The National Gallery for Foreign Art hosted the unique exhibition A Forest of Sculptures under the patronage of prof. Stefan Danailov, Minister of culture.
The collection comprises 39 sculptures from most distinguished and famous European artists. Henry Moore, Alberto Giacometti, Cezar, Michael Croissant, Max Ernst, Kenneth Armitage are just some of the artists, whose works - masterpieces of modern art of the 20th century were exhibited, as well as one painting by Andy Warhol – a portrait of Simon Spierer.
The “Forest of Sculptures” is a collection of Simon Spierer, a Swiss businessman, well known as a connaisseur of arts. He started collecting the sculptures in 1980 and in 1994 he donated them to the Landes Museum in Darmstadt, which is presently undergoing a reconstruction. This is the reason the collection started its tour in the world. The sculptures arrived in the National Gallery for Foreign art from Athens, where they were exhibited with great success. After Sofia they will continue their tour to Romania and Asia.
The visitors could admire the unique masterpieces of art in the New Hall of the Gallery which, with its freshness and cool air gives a real atmosphere and feeling of a magic forest of sculptures.
The exhibition visited our country thanks to Dr. Otto Letze , director of the Institute for Cultural Exchange in Tubingen, Germany. In 2007 he organized in Bulgaria the exhibition “Leonardo Da Vinchi – Scientist and Inventor”. For a period of three months the exhibition attracted thousands of visitors.
For millennia on end sculpture has been a major/primary medium of artistic expression. Long before the beginnings of recorded history, early civilizations used sculpture to image and document the world in which they existed. By means of sculpture they recorded human events and natural phenomena and symbolized the earliest notions of society, beliefs and mores. Sculpture, as a tangible whole of mass and space, was the first universally recognized form of art preceding the aesthetic acceptance of all other modes of visual representation. An old-aged, instinctive and powerful human activity, it is also one of the most perfect and complete modes of artistically re-creating the visible world in its ideal aspects.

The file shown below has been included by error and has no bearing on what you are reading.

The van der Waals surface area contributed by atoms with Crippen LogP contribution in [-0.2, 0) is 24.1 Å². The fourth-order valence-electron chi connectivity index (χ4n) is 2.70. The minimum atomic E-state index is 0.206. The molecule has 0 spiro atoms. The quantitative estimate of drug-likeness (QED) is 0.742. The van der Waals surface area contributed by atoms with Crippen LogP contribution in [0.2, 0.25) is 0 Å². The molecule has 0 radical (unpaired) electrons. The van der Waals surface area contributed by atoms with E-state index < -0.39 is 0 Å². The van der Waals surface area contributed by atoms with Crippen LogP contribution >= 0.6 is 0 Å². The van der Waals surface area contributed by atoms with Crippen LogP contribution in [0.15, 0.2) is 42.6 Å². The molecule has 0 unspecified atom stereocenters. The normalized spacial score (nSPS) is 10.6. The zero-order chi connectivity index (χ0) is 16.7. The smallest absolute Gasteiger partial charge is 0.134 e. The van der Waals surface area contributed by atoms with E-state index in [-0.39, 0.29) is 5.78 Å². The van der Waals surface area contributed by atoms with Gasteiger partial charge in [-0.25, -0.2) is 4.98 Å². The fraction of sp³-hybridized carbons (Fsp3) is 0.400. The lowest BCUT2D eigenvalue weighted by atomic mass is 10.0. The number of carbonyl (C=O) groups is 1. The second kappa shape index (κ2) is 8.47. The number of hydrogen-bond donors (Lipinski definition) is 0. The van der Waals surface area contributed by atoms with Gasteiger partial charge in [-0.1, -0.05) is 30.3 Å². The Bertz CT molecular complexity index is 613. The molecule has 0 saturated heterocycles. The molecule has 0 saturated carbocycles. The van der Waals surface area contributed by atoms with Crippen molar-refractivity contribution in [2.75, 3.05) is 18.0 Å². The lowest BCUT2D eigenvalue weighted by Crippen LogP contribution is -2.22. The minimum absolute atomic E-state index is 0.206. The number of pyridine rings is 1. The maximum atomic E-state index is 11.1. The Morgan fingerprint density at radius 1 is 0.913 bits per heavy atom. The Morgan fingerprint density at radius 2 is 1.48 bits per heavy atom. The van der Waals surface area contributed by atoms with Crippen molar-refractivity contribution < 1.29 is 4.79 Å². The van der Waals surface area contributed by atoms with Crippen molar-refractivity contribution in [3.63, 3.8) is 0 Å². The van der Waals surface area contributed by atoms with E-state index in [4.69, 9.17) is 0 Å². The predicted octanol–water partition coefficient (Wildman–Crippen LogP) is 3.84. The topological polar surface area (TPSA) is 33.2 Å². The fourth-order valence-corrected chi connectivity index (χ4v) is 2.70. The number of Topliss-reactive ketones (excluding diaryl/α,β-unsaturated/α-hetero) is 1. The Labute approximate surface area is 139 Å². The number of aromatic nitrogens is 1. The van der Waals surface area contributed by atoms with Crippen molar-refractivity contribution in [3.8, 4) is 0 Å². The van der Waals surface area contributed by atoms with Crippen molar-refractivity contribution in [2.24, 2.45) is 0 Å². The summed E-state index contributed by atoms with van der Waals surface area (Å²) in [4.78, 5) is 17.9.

Sculpture is a conservative art. From the Venus of Willendorf down to the present day, the paramount theme, subject or subject matter of this art has been the human body with all the rich manifestations of its forms. As a rule its concrete, material representation suggests directly the contents of the artistic piece, yet the closeness of sculptural form to nature, to the visible aspect of natural shapes is not in itself a token of artistic imagery. It can be an imitative, objectivistic copy of the human likeness devoid of the creator’s passionate effort to penetrate, beyond the merely visual, the essence of things. Already Socrates has affirmed that the sculptor must express the state of the soul. From such a perspective, the subjectively sought de-formation may prove to be a more authentic indicator of a ‘will to form’ or the creative re-discovery of living forms.
In its look, its outward appearance sculpture is a dynamic phenomenon. The dramatic changes in the evolution of plastic form were ushered in by the introduction of new systems of canons and proportions or new architectural styles, as well as the adoption of new materials or media out of which sculptures were modeled, carved, molded, cast, wrought, welded, hewn, sewn, assembled, or otherwise substantially shaped. Each successive change has led to a shift in the visual organization. Sculpture gradually interpenetrated and mobilized the environment transforming the light and shade, the texture and movement into components of form, with the plastic object reducing itself to the core of an integrally organized space entity of air and light. Increasingly sign-like, minimalistic, generalized or purely abstract, kinetic or static, in the course of last century sculpture has arrived at a new understanding of three-dimensional imagery.
Simple and closest to the forms of reality as it may seem at first sight, sculpture is an art form not easy of comprehension. It lacks the element of unfolding story-telling or the direct reference to the colourfulness of the optically familiar world that could make its contemplation easier for the spectator. In itself being a visible, material, and real object, it is an ideal image as well. An image - fusing mass, sign and space into a distinctive whole. The art of sculpture represents a complex challenge – appealing both to abstract reason and the imagination, the sensitiveness of the artist and his ability of orchestrating the perceptions.
Also complex and meandering is the spectator’s approach to it – as is the case with the present exhibition, which is leading us to uncharted zones, branching into familiar and exotic directions, moving past strange idols, metamorphoses and magical signs in this Forest of Sculptures, imagined and realized by an extraordinary collector.
Director, National Gallery for Foreign Art
Sponsor of the exhibition